Sunday, March 23, 2008

Shaken and stirred

The aftershocks of the political tsunami are still being felt and now the main concern of Umno politicians is the speculation of Barisan Nasional MPs crossing to the other side.

UMNO Youth politicians arriving for their meeting on Tuesday were surprised to see a big crowd on the ground floor of the Umno headquarters.

Their meetings rarely attract much attention but the agenda that afternoon involved a letter Datuk Mukhriz Mahathir had written to Prime Minister Datuk Seri Abdullah Ahmad Badawi about the results of the elections, asking him to assume responsibility and step down.

As things turned out, Mukhriz got off with what amounted to a tap on the wrist at the end of the three-hour meeting.

There was mixed reaction from those around the table when the matter was opened up for discussion.

Some said he was wrong. They said that although he spoke in his capacity as the newly-elected Jerlun MP, he was “still wearing the uniform of Umno Youth” and should not have broken rank.

Others agreed that what he said “reflected the voices on the ground” but that the forum he used was inappropriate.

They told him that the strength of the party also lies in defending the leadership and while it was his right to express his views of the president, he should not have resorted to a letter that became public property after it was published in, a pro-Mahathir website.

Mukhriz admitted that he had written the letter, and he stood by its contents, but he had not leaked it to the public.

Those present then agreed that what he had written was his personal view but since he was not responsible for its circulation on the Internet, no action would be taken against him.

It was, as the wing’s executive secretary Datuk Rahman Dahlan said, “a sign of the times”.

The wing’s leadership knew that punishing Mukhriz would be counterproductive and Umno Youth would be seen as trying to bury its head in the sand

“The rules have changed. When we tell people you can’t criticise the PM like that, they tell you in the face, ‘Who said so?’ But we really love this party so we decided to take what Mukhriz told us at face value. We decided to treat it as a headline, here today and gone tomorrow,” he said.

But the issue has not gone away. Gua Musang MP Tengku Razaleigh Hamzah has urged Umno division heads to hold EGMs in their respective divisions to discuss the party’s electoral setbacks.

The politician prince has been holding court on the issue. On Wednesday, he spoke at such length during a press conference at his Kota Baru house that the video clip of what he said had to be posted on the Internet in three parts.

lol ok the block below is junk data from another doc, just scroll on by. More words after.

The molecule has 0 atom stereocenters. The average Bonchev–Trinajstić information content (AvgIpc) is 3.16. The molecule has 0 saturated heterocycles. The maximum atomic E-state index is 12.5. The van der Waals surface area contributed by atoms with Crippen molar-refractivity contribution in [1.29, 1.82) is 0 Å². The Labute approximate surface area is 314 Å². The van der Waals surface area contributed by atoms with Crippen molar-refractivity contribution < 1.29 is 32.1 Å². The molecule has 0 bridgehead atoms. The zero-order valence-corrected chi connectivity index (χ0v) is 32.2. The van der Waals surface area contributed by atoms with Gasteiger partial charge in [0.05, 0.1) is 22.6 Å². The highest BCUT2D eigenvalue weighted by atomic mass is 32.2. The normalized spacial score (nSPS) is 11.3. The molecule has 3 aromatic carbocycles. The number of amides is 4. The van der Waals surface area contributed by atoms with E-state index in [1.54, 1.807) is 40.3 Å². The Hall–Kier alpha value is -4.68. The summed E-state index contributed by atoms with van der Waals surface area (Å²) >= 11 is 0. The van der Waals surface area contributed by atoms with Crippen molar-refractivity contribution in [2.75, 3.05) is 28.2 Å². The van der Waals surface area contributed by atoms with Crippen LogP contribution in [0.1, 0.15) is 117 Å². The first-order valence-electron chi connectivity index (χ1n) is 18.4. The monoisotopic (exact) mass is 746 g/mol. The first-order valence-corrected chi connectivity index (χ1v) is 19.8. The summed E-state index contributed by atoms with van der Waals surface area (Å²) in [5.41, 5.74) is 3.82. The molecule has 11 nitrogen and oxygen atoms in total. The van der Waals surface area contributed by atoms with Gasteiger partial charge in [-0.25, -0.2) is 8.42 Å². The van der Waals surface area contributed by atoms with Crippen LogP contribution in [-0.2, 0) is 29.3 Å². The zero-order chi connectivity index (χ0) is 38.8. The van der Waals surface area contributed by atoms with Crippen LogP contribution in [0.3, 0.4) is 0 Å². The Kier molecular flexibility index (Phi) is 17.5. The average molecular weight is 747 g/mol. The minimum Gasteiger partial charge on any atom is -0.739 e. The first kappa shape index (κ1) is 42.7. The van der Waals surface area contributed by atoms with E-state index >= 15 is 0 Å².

His own Gua Musang division is holding its EGM next month but no other division has followed suit as yet.

There is no doubt that what Tengku Razaleigh and Mukhriz are saying is resonating among people inside and outside Umno.

But their problem is that although Razaleigh knows what he is talking about, he is largely seen as a fringe voice in Umno.

He said he was willing to offer himself for the Umno presidency. But although still rosy-cheeked and glowing with health, he is, at 74, too old to take over.

Mukhriz, on his part, is regarded as rather too junior. He came into Umno Youth on a strong record of NGO work but some are still not sure whether what he is saying stems from his own conviction or that he is merely echoing his father’s sentiments.

As one of his Umno Youth colleagues said: “He has been active only in the last four years and most of that time he has spent defending his father. We are still not sure what he stands for.”

But basically, the true-blue Umno rank and file are quite convinced that any dramatic change in leadership at this juncture will further destabilise the party.

Said an Umno official: “We do not deny that Pak Lah is under pressure from all sides. But for the PM to step down at this point will only result in disarray and chaos in Umno as well as the Barisan. It’s the last thing we need right now.”

Abdullah, said the official, is a gentleman politician and he has no intention of clinging to power.